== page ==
I was very moved by Ryan Coogler‘s film Fruitvale Station when it played Sundance under the title Fruitvale. Michael B. Jordan stars as Oscar, a young man detailed by police at an Oakland, CA BART station after a brawl on a train early on New Year’s Day. The night ended in tragedy, and the cell phone cameras carried by many witnesses documented an almost inexplicable display of police force.
The film succeeds by drawing a portrait of Oscar as a troubled young man with ambitions rather than pretending he was a saint. Jordan’s performance is impressive and he displays an incredible ability to express himself in bursts of energy without going outside the tone that Coogler generally strives to maintain. This first trailer gives you a good look at all of Oscar’s characteristics, from his serious problems to his best moments. It comes right up to the line of showing precisely how the night ended, and is a good primer for the film. Read More »
Please Recommend /Film on Facebook
Posted on Wednesday, April 3rd, 2013 by Angie Han
Briefly: Every year at the Sundance Film Festival, there are a few films that come out of seemingly nowhere to blow everyone away. This year, one of the favorites was Fruitvale, from first-time feature director Ryan Coogler. The fact-based drama starred Michael B. Jordan (Friday Night Lights, The Wire) as Oscar Grant, a young Oakland man tragically killed by BART police officers on New Year’s Day 2009.
The Weinsteins quickly scooped up the Grand Jury Prize winner and set it for an October 18 release, but now they’ve bumped up the opening to July 26. Woody Allen’s Blue Jasmine and James Mangold’s The Wolverine are slotted to open on the same date. Click here to read Russ’ Sundance review of Fruitvale.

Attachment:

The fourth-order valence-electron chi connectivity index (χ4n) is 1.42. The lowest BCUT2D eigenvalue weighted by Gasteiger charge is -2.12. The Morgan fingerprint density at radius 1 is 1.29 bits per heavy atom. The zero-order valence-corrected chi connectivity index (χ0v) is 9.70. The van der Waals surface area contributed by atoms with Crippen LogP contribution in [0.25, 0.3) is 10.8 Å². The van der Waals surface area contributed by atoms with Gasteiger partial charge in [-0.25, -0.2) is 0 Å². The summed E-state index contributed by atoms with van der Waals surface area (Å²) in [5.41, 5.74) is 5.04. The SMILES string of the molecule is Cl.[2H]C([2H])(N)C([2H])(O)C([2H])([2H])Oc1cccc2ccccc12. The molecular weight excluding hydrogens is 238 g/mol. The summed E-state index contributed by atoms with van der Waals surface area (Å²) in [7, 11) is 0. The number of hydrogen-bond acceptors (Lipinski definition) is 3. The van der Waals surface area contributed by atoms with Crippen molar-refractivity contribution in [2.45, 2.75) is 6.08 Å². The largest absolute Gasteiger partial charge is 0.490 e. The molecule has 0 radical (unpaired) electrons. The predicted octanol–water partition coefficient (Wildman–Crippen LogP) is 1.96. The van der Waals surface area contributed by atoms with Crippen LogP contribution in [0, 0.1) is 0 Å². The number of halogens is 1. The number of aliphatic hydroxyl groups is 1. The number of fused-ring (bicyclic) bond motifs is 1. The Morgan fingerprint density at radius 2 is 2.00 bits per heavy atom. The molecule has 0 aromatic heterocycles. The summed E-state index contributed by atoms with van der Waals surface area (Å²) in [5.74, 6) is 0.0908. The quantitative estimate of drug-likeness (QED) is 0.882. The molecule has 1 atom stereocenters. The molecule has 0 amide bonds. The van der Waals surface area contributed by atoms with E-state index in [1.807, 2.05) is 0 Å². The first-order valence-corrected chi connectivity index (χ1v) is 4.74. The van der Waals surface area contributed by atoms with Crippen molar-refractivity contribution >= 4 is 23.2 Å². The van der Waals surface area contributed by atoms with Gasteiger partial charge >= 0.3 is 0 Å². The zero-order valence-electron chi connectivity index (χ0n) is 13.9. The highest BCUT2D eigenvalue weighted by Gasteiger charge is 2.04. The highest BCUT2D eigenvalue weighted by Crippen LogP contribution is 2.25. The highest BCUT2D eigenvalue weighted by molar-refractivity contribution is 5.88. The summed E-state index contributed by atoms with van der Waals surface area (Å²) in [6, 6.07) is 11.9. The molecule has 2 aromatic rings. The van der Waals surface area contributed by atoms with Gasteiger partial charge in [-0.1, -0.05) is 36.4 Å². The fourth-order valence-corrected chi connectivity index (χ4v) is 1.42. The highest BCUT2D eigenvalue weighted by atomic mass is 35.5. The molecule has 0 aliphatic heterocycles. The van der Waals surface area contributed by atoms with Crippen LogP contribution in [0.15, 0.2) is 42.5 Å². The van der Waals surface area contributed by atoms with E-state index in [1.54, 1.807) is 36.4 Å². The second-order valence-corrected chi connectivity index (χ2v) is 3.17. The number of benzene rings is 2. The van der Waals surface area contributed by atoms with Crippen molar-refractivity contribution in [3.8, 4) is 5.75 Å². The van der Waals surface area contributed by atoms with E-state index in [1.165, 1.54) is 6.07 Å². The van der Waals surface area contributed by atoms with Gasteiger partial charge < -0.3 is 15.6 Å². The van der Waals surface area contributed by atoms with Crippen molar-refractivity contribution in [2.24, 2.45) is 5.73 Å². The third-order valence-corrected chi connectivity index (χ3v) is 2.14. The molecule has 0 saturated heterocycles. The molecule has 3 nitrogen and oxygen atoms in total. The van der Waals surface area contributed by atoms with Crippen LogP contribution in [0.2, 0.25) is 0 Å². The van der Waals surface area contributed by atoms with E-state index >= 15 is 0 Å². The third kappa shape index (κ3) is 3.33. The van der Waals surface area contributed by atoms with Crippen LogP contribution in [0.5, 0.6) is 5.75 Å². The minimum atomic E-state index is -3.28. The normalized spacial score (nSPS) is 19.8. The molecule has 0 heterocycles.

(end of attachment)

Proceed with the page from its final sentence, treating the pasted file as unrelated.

Any film fan should make it a point to attend the Sundance Film Festival at least once. Words can hardly describe the beauty of Park City, the camaraderie of the attendees, the smooth running machine that plays dozens of movies a day on screens all over town. And those movies. Oh, those movies. Some of the best films of the past 25 years have debuted at the Sundance Film Festival. The list has been well-documented and 2013 is likely to add at least a few to that incredible legacy.
At this year’s festival, I saw 34 movies. Not a staggering, superhuman number – remember I have to eat, sleep and write about these things – but a number to be proud of none the less. I saw comedies, dramas, foreign films, Hollywood films, sports films, happy films, sad films, black and white films, sex films, kids films. You name it; one of the movies I saw fits nearly any description you can muster.
I’ve picked my ten favorite films of the festival, with an asterisk. Though I saw 34 films, I missed probably 100 others, so this isn’t by any means definitive. But out of the movies that I thought looked interesting, or were buzzed about on the streets of Park City, these were the ten that I most enjoyed. Read More »
If a movie can be both gentle and scathing, Fruitvale is it. In this simple but stunningly effective film, first-time feature director Ryan Coogler responds to the shooting death of a 22-year old Oakland man at a BART station on New Year’s Day 2009. The writer/director recreates the horrific action in a straightforward manner that is largely free of hyperbole and excess emotional manipulation. The climax of the film is one of the most powerful sequences you’re likely to see on a movie screen this year. Read More »
Have you been following our coverage of the 2013 Sundance Film Festival? It’s been a crazy six days so far and with five days to go, who knows what great films are left to discover or get on your radar. So far, we’ve reviewed (or at least discussed) nearly 20 different movies that you will be talking about later this year and have plenty more on the way. Some of the highlights include Shane Carruth’s Upstream Color, Zal Batmanglij and Brit Marling’s The East, Michael Cera in Crystal Fairy, the horror sequel S-VHS, Richard Linklater’s incredible Before Midnight and the controversial Escape from Tomorrow. Click on each of those for the reviews.
We also reviewed such buzzed about films as Joseph Gordon-Levitt’s Don Jon’s Addiction, the star-studded comedy The Way Way Back, and James Ponsoldt’s teen drama The Spectacular Now, all of which have been picked up for distribution. For everything else we’ve written so far, click on this link.
The latest films picked up for distrubution include Toy’s House, about a group of kids who run away from home and build a house in the woods, the tense real-life thriller Fruitvale and the Jack Kerouac/Daniel Radcliffe film Kill Your Darlings, the real life porn story Lovelace, David Gordon Green’s Paul Rudd/Emile Hirsch comedy Prince Avalanche, among others.
After the jump, read who picked those films up and which others you’ll be seeing in theaters soon. Read More »